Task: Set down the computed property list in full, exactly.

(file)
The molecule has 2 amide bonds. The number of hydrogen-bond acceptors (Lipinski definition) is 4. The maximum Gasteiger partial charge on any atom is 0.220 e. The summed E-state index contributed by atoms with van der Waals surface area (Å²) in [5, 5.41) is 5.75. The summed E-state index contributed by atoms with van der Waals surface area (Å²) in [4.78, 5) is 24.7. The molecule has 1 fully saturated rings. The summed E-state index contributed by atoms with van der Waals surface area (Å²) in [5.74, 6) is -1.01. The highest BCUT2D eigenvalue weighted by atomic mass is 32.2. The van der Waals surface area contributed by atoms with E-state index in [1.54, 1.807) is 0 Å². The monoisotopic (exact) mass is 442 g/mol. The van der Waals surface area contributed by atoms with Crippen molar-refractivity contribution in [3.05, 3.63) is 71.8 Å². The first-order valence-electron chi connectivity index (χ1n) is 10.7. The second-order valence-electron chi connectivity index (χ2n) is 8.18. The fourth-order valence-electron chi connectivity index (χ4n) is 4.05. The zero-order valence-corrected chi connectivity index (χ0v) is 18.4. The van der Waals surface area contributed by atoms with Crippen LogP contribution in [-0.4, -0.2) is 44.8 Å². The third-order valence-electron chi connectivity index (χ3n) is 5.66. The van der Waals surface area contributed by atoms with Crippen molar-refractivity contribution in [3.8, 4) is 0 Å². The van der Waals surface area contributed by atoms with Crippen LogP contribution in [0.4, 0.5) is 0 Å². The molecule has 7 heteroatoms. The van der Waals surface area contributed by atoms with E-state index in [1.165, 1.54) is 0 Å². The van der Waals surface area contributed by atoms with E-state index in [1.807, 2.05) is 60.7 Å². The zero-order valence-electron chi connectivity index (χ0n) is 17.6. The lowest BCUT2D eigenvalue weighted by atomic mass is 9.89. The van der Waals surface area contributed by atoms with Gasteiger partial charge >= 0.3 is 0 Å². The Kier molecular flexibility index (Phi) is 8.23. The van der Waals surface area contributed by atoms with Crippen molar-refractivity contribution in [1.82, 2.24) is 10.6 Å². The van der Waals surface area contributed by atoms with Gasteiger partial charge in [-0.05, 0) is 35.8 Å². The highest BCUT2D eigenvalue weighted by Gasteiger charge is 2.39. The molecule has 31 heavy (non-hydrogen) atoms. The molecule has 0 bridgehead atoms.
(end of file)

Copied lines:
The molecule has 2 amide bonds. The number of hydrogen-bond acceptors (Lipinski definition) is 4. The maximum Gasteiger partial charge on any atom is 0.220 e. The summed E-state index contributed by atoms with van der Waals surface area (Å²) in [5, 5.41) is 5.75. The summed E-state index contributed by atoms with van der Waals surface area (Å²) in [4.78, 5) is 24.7. The molecule has 1 fully saturated rings. The summed E-state index contributed by atoms with van der Waals surface area (Å²) in [5.74, 6) is -1.01. The highest BCUT2D eigenvalue weighted by atomic mass is 32.2. The van der Waals surface area contributed by atoms with E-state index in [1.54, 1.807) is 0 Å². The monoisotopic (exact) mass is 442 g/mol. The van der Waals surface area contributed by atoms with Crippen molar-refractivity contribution in [3.05, 3.63) is 71.8 Å². The first-order valence-electron chi connectivity index (χ1n) is 10.7. The second-order valence-electron chi connectivity index (χ2n) is 8.18. The fourth-order valence-electron chi connectivity index (χ4n) is 4.05. The zero-order valence-corrected chi connectivity index (χ0v) is 18.4. The van der Waals surface area contributed by atoms with Crippen LogP contribution in [-0.4, -0.2) is 44.8 Å². The third-order valence-electron chi connectivity index (χ3n) is 5.66. The van der Waals surface area contributed by atoms with Crippen molar-refractivity contribution in [3.8, 4) is 0 Å². The van der Waals surface area contributed by atoms with Crippen LogP contribution in [0.4, 0.5) is 0 Å². The molecule has 7 heteroatoms. The van der Waals surface area contributed by atoms with E-state index in [1.165, 1.54) is 0 Å². The van der Waals surface area contributed by atoms with E-state index in [1.807, 2.05) is 60.7 Å². The zero-order valence-electron chi connectivity index (χ0n) is 17.6. The lowest BCUT2D eigenvalue weighted by atomic mass is 9.89. The van der Waals surface area contributed by atoms with Gasteiger partial charge >= 0.3 is 0 Å². The Kier molecular flexibility index (Phi) is 8.23. The van der Waals surface area contributed by atoms with Crippen molar-refractivity contribution in [1.82, 2.24) is 10.6 Å². The van der Waals surface area contributed by atoms with Gasteiger partial charge in [-0.05, 0) is 35.8 Å². The highest BCUT2D eigenvalue weighted by Gasteiger charge is 2.39. The molecule has 31 heavy (non-hydrogen) atoms. The molecule has 0 bridgehead atoms.